Food Allergies in Kids On the Rise

Allergies in kids are on the rise, but are kids really becoming more allergic?

November 13, 2009, 2:51 PM

Nov. 16, 2009— -- The number of kids with reported food allergies has increased dramatically over the past two decades, but are kids really becoming more allergic over time?

Whether these reports reflect more food allergies in kids or just more reporting of kids' allergies by parents has been a topic of debate.

Now new research from the CDC's National Center for Health Statistics offers compelling evidence that this spike in childhood food allergies is for real.

The study provides some of the "missing pieces" in our information on childhood allergies, says Amy Branum, lead author on the study and health statistician for the National Center for Health Statistics.

"Most of the studies ... up to this point have been in small populations and one demographic ... the fact that we are seeing increases in reported prevalence among children of different race and age groups gives more compelling evidence that these increases may be real," Branum says.

The study confirmed past findings that the prevalence for childhood allergies has increased at least 18 percent since 1993, and found that the number of visits to a physician, emergency room, or hospital clinic for food allergy-related care has tripled in that time period.

"[The] indication that more children are going to their doctors and emergency rooms for food allergies ... gives further evidence that we may be seeing a real rise in food allergy cases among children in the U.S.," Branum says.

Though the study cannot rule out increased reporting by parents as a contributing factor in this trend, allergists and pediatricians agree that food allergies in kids have become a growing concern.

Pediatric Food Allergies on the Rise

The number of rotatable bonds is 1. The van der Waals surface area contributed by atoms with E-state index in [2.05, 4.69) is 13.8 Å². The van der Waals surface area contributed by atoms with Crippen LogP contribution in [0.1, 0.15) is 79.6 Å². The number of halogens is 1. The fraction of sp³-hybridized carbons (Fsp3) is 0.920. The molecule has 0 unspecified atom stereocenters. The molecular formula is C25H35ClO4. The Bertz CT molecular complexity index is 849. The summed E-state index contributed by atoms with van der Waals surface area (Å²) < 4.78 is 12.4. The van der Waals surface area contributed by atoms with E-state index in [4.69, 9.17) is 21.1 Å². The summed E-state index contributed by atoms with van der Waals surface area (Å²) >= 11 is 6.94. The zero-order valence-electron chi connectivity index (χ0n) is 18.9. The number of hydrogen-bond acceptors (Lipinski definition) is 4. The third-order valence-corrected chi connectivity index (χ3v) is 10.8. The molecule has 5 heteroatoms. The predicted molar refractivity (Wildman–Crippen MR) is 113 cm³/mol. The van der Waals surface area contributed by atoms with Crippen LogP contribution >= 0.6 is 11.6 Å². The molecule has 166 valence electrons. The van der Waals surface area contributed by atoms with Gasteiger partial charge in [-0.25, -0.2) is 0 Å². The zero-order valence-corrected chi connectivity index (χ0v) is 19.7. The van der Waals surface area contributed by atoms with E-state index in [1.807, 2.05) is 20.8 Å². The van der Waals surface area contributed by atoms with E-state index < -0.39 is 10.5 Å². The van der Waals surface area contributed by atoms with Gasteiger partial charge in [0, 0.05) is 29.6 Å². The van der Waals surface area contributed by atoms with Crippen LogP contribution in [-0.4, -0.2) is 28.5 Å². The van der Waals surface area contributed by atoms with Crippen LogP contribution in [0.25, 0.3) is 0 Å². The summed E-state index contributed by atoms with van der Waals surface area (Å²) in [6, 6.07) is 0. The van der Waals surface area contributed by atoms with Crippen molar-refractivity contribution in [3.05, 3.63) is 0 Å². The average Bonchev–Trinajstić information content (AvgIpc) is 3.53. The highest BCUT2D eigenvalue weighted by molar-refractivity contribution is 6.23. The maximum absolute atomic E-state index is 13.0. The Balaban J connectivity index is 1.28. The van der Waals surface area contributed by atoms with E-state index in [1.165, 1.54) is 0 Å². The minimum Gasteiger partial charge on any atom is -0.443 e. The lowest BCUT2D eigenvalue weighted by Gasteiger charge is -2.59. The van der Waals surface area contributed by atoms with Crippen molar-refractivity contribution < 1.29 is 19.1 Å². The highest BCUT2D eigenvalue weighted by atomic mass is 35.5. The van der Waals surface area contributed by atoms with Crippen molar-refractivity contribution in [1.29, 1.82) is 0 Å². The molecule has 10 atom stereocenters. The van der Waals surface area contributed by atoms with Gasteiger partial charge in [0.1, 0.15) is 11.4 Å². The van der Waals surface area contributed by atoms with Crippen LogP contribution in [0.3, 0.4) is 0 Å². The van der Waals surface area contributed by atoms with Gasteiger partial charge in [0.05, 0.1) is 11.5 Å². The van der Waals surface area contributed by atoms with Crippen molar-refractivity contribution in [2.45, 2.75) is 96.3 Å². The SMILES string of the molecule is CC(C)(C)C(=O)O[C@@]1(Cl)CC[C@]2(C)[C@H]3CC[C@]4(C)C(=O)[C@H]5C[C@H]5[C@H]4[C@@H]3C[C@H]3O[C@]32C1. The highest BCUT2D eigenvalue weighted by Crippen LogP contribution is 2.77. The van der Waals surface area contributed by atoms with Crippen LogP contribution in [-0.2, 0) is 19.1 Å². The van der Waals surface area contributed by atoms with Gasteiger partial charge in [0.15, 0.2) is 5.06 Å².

"These reports are solidifying what many pediatric allergists and pediatricians have been seeing since the later 1990's," says Dr. Harvey Leo, a pediatric allergist and researcher for University of Michigan's C.S. Mott Children's Hospital and School of Public Health.

"Definitely there has been an increase in the number of clinic visits for food allergy in the last 20 years," says Dr. Wesley Burks, chief of the Division of Pediatric Allergy and Immunology at Duke University Medical Center. "From my contacts in the American Academy of Allergy, Asthma and Immunology, most every practicing allergist has seen this same increase."

And it's not only an increase in the number of kids with a food allergy, Burks says. "We are also seeing a larger number of children with multiple severe allergies and more allergies to foods that years ago would not be common [such as] kiwi, sesame seed, [or] mustard."

Dr. Clifford Bassett, medical director of the Allergy and Asthma Care of New York, says "it's a mini-epidemic for sure."

What has brought on this mini-epidemic?

"That is the question that everyone wants to know the answer [to] and so far there is only speculation as to why," says Burks.

One theory is that certain foods, like nuts, may be introduced too early to children, perhaps as nut oils in creams or lotions used on infants, Bassett says.

"Changes in the environment and food processing" is also "thought to play a part," Burks says.

The leading theory explaining the effects of these environmental changes is called the hygiene hypothesis.

This theory "contends that immune systems become over-reactive in very clean environments, [like those] associated with the medicine and hygiene practices [used today]," says Dr. Bill Parker, assistant professor at Duke University Medical Center, and advocate of the hygiene hypothesis.

In these super-clean environments, he says, "the immune system essentially lacks a normal workload... however, [it] does what it is built to do, and finds something to attack, often directing its attention toward such harmless things as pollen grains ... even healthy food."

But whether it's exposure to certain foods too early or exposure to germs too late, once a child has an allergy, "the number one treatment is education [and] preventing reactions," Bassett says.

Treatment for the allergy itself may be possible "in the not too distant future" he notes, but for now, it is crucial for parents and children to ask questions, plan ahead, and be what he calls a "label detective", making sure that allergens are not hiding out in processed foods.

"Every year there are [more than a] hundred deaths attributable to food allergy, and a lot of near deaths," he says.

"People need to take it seriously."

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